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Welcome to “Wednesday Window,” your leadership team's way to share timely information and a “window" into the work we do on behalf of our College.

How $$$ Flows Into UW & What It Pays For

Did you know that the University of Washington’s total university operating budget is a staggering $8.25 billion? I didn’t until I had the opportunity to read the 64-page FY20 Operating Budget as a member of the Senate Committee on Planning and Budgeting (SCPB). This massive number summarizes the BIG PICTURE and includes all of UW Medicine, the auxillary activities of Bothell and Tacoma, annual gifts/endowments funds and research.

Closer to home, the number that matters most is $1.08 billion, which is a portion of the bigger number listed above. This is UW’s General Operating Fund, aka “GOF,” and is made up of tuition revenue and state appropriations. This part of the budget is what most people would think of as “the University.” While I wouldn’t describe the document as light reading, I encourage you to read it if you really want to get into the weeds of how money flows into the university and what it pays for.

And in case that’s not enough, here’s a great Powerpoint our President used last year to show how we compare with our peers — note that it’s a year old and needs to be updated to reflect 2019 numbers, but you’ll get the picture. Reading both documents helped me understand our own College’s opportunities and constraints given the larger context of university funding, higher education funding within our state and how we compare with our national peers. My key takeaways include:

  • While $1.08 billion is a massive number, we have three main campuses, a medical school in Spokane and other facilities around the state. And this budget supports the education of around 50,000 students and salaries of thousands of faculty and staff.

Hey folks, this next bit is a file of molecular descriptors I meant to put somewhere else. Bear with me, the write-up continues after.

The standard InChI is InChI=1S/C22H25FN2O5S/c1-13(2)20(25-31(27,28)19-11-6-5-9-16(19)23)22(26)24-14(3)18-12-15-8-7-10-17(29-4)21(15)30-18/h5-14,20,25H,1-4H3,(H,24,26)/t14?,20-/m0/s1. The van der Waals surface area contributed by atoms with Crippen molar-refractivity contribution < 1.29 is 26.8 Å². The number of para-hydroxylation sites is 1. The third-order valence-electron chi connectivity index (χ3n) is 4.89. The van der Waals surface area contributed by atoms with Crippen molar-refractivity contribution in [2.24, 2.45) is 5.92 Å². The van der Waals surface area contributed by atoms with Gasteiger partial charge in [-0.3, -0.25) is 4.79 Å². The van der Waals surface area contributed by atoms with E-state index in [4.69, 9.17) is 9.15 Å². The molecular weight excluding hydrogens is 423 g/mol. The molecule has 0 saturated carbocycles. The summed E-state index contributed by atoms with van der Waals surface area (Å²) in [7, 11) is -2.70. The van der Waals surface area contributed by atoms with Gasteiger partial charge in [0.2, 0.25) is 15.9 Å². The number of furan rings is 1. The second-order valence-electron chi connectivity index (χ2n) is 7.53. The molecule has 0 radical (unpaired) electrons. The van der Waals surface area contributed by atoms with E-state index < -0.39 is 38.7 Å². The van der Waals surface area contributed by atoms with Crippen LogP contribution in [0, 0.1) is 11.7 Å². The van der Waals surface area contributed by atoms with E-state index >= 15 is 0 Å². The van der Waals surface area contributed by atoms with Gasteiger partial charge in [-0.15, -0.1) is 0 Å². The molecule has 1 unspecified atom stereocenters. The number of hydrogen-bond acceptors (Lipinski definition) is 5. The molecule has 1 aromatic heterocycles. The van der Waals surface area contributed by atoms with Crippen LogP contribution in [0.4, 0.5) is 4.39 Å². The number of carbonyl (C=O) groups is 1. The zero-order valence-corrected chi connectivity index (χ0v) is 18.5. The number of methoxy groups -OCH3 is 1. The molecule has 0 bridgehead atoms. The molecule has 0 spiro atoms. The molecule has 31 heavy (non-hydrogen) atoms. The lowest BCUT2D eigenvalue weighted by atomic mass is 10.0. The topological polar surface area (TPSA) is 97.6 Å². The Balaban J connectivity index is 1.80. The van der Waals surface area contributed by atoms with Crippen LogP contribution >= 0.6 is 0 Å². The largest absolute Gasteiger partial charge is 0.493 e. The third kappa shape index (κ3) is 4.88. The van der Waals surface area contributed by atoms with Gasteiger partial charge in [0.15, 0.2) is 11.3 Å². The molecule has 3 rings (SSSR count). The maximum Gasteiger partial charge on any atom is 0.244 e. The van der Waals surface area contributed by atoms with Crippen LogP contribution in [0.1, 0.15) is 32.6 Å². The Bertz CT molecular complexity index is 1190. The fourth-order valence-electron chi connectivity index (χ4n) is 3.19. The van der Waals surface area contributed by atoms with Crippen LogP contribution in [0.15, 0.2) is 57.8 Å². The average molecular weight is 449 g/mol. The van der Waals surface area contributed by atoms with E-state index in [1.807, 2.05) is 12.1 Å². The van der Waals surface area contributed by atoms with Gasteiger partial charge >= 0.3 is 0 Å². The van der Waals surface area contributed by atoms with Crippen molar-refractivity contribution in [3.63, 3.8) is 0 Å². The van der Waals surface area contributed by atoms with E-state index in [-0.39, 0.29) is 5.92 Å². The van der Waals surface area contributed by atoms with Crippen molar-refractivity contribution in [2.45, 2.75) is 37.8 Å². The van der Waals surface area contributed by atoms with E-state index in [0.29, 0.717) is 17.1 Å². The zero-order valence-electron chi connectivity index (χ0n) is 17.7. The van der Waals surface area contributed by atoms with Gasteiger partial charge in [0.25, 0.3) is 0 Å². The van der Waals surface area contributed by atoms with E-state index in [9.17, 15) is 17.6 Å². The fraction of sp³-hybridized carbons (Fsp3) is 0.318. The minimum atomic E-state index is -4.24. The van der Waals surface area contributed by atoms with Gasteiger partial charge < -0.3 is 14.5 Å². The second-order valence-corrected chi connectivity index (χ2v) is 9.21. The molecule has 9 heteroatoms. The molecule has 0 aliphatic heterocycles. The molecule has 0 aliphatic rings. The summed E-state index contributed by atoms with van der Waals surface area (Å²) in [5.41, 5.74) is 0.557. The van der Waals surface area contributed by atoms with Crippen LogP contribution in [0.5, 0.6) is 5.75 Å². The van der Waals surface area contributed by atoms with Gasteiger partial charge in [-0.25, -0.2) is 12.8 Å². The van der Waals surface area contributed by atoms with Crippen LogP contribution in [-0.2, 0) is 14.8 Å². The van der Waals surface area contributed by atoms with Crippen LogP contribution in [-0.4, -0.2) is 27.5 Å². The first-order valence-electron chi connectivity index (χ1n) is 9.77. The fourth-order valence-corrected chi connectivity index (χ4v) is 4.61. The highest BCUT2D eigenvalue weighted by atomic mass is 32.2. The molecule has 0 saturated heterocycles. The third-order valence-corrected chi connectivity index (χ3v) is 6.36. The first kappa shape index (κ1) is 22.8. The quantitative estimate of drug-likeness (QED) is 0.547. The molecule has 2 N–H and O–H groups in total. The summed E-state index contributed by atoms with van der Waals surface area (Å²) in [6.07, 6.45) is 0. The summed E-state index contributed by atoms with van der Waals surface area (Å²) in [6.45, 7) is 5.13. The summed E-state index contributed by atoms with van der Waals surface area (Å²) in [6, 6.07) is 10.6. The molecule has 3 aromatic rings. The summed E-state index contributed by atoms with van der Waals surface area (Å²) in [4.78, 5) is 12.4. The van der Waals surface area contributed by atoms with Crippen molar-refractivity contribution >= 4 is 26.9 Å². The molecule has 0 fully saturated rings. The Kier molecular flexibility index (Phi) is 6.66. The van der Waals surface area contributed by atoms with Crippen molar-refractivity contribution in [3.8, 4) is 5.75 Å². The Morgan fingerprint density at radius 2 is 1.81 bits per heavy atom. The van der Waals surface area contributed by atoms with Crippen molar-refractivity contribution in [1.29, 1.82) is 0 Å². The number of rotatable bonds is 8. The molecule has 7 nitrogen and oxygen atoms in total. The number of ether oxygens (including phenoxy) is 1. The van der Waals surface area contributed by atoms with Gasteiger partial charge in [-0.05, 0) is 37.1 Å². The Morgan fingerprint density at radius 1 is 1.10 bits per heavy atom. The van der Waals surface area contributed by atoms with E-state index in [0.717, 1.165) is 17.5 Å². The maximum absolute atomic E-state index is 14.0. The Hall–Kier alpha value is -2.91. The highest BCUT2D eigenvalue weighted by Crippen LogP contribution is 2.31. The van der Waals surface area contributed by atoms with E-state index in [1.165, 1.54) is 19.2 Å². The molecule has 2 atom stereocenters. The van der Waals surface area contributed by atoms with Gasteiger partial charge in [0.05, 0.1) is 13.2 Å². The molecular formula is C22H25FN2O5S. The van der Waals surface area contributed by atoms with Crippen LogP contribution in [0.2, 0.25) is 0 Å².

• As recently as 2003, one-third of GOF was funded by tuition and two-thirds by state appropriations; today it’s reversed.
  • The UW is ALL ALONE amongst the country’s top public universities in being at the very bottom in terms of state funding AND in the lowest third of in-state undergraduate tuition.
  • Compared to our peers, we’ve been stretching our resources and doing “more with less.” But we can only go so far before sacrificing quality and mission.
  • Stay tuned for tweaks to how UW distributes tuition dollars (ABB 2.0), more lobbying at the state level for support, more conversations (especially around growing student enrollments where it makes sense) and more calls for efficiencies.

Research That Matters

The 17th edition of Research That Matters was recently released and this year’s theme is a good one: Tipping Points: Leveraging Change in Education. Read about how Min Sun uses data to help Seattle Public Schools strengthen support for first-year teachers — especially teachers of color, how a project led by Angel Fettig is helping families of infants and toddlers with developmental disabilities get a head start on challenging behavior, and much more.